Two key employment law deadlines are looming for UAE companies, with the first in just over a week.
According to the latest labour law, all employers must transfer contracts by Wednesday, February 1, unless they are in The Abu Dhabi Global Market and Dubai International Financial free zones.
Families employing domestic workers are also exempt from the changes.
Businesses that fail to update employment contracts risk a fine or penalty — although authorities have yet to reveal what the penalty will be.
The legislation may not affect your day-to-day employment,but it is part of a bigger overhaul of the private sector work landscape and a law first brought in in 1980.
The change will allow firms and staff to agree on part-time work, job-sharing and project-based tasks with more ease.
A federal decree issued in October removed a planned three-year cap on contracts, so it is up to employers to agree a term with the employee. Companies that already updated contracts, after the original decision last February but before the decree in October, may need to do so again.
Shiraz Sethi, a lawyer in Dubai who specialises in UAE labour law, said only time would show how the new rule affects the labour market.
"It is of paramount importance that employers in the private sector are advised to review and amend employment contracts if they are currently on an unlimited time frame by February 1, 2023 to avoid possible fines or sanctions," said Mr Sethi, regional head of employment at Dentons.
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"With the lifting of the cap of three years for a limited-term contract, this arrangement more closely reflects an unlimited-term employment contract than a true fixed-term employment contract.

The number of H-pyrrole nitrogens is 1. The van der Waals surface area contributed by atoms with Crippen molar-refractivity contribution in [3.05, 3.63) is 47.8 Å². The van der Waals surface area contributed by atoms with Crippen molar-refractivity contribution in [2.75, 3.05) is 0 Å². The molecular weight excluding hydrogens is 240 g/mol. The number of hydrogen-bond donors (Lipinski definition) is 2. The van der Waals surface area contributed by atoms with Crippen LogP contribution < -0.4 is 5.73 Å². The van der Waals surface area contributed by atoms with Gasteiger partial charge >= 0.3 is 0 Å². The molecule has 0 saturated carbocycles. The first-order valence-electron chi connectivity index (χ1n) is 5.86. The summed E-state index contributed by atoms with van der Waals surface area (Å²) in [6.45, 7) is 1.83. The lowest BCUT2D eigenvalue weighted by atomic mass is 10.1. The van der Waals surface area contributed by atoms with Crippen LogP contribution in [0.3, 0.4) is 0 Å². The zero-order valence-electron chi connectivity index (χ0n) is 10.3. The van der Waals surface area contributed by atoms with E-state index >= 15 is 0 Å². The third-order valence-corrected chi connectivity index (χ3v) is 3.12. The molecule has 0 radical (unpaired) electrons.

"Only time will tell how this new requirement will play out in practice and how it will impact the labour market in the UAE."
The way private sector businesses operate will change to accommodate more flexible working and job-sharing.
Most of those in the private sector will work shorter, fixed-term contracts and be allowed to stay in the country for up to 180 days after leaving a job, under rules introduced last February.
In an update issued in October, the government lifted a three-year cap on the duration of fixed-term employment contracts in the private sector.
Under the new amendments, employment contracts must cover a defined term but the law will no longer set a cap on how long the contract can be.
Students and those returning to the workplace after a period away are most likely to benefit from more flexible working arrangements.
It will allow people to work for more than one employer for a specified number of working hours or days and also work on a temporary basis to complete a set contract.
A reminder was issued to employers, advising them to review their employment contracts and amend them where applicable to avoid fines or sanctions.
The deadline for residents in the UAE to register for the unemployment insurance is also approaching.
All employees working for a company subject to the Ministry of Human Resources and Emiratisation must register by June 30.
The insurance scheme came into effect from January 1.
It will cost workers only Dh5 to Dh10 per month. If they lost their job, they could receive thousands of dirhams per month for three months to tide them over.
A full breakdown of the costs is here.
"Whilst employers are not obligated to register for their employees, they are able to if they would like to offer this as an additional benefit to their staff," said Mr Sethi.
"Employers should, however, continue to remind their employees of the need to register and encourage them to do so within the deadlines provided, otherwise face fines and penalties once the deadline has lapsed, similar to fines having already been issued to some companies who have failed to meet their Emiratisation quotas."
The social security support programme is a welcome financial safety net that will pay Emiratis and residents a cash sum for three months if they lose their jobs.
The system will ensure the sustainability of a decent life for Emiratis and residents during their unemployment period and will reduce business risks, the ministry said.